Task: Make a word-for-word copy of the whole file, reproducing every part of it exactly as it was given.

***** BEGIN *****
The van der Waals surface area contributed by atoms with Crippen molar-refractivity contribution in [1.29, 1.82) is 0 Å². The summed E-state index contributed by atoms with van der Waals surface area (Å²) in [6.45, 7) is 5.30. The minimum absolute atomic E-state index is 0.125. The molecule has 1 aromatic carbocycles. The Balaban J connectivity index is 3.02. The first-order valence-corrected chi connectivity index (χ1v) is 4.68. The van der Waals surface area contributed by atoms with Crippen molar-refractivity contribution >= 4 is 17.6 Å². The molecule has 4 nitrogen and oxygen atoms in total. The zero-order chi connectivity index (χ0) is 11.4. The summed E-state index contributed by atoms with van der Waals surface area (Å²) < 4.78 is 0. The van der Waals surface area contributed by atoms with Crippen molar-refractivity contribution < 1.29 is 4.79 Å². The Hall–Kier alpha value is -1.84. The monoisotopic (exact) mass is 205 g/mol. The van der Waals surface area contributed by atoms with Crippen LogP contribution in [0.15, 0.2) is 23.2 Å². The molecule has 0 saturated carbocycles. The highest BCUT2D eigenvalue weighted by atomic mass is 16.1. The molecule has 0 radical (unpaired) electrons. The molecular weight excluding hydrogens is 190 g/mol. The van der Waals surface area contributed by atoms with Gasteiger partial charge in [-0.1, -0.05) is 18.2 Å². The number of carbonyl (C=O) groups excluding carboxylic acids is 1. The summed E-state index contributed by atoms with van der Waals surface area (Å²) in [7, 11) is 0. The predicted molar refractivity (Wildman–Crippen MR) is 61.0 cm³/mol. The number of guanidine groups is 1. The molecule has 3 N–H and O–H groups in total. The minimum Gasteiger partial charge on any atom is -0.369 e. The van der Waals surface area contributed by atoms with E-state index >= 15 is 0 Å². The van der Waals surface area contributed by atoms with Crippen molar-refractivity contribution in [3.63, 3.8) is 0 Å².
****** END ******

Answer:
The van der Waals surface area contributed by atoms with Crippen molar-refractivity contribution in [1.29, 1.82) is 0 Å². The summed E-state index contributed by atoms with van der Waals surface area (Å²) in [6.45, 7) is 5.30. The minimum absolute atomic E-state index is 0.125. The molecule has 1 aromatic carbocycles. The Balaban J connectivity index is 3.02. The first-order valence-corrected chi connectivity index (χ1v) is 4.68. The van der Waals surface area contributed by atoms with Crippen molar-refractivity contribution >= 4 is 17.6 Å². The molecule has 4 nitrogen and oxygen atoms in total. The zero-order chi connectivity index (χ0) is 11.4. The summed E-state index contributed by atoms with van der Waals surface area (Å²) < 4.78 is 0. The van der Waals surface area contributed by atoms with Crippen molar-refractivity contribution < 1.29 is 4.79 Å². The Hall–Kier alpha value is -1.84. The monoisotopic (exact) mass is 205 g/mol. The van der Waals surface area contributed by atoms with Crippen LogP contribution in [0.15, 0.2) is 23.2 Å². The molecule has 0 saturated carbocycles. The highest BCUT2D eigenvalue weighted by atomic mass is 16.1. The molecule has 0 radical (unpaired) electrons. The molecular weight excluding hydrogens is 190 g/mol. The van der Waals surface area contributed by atoms with Gasteiger partial charge in [-0.1, -0.05) is 18.2 Å². The number of carbonyl (C=O) groups excluding carboxylic acids is 1. The summed E-state index contributed by atoms with van der Waals surface area (Å²) in [7, 11) is 0. The predicted molar refractivity (Wildman–Crippen MR) is 61.0 cm³/mol. The number of guanidine groups is 1. The molecule has 3 N–H and O–H groups in total. The minimum Gasteiger partial charge on any atom is -0.369 e. The van der Waals surface area contributed by atoms with E-state index >= 15 is 0 Å². The van der Waals surface area contributed by atoms with Crippen molar-refractivity contribution in [3.63, 3.8) is 0 Å².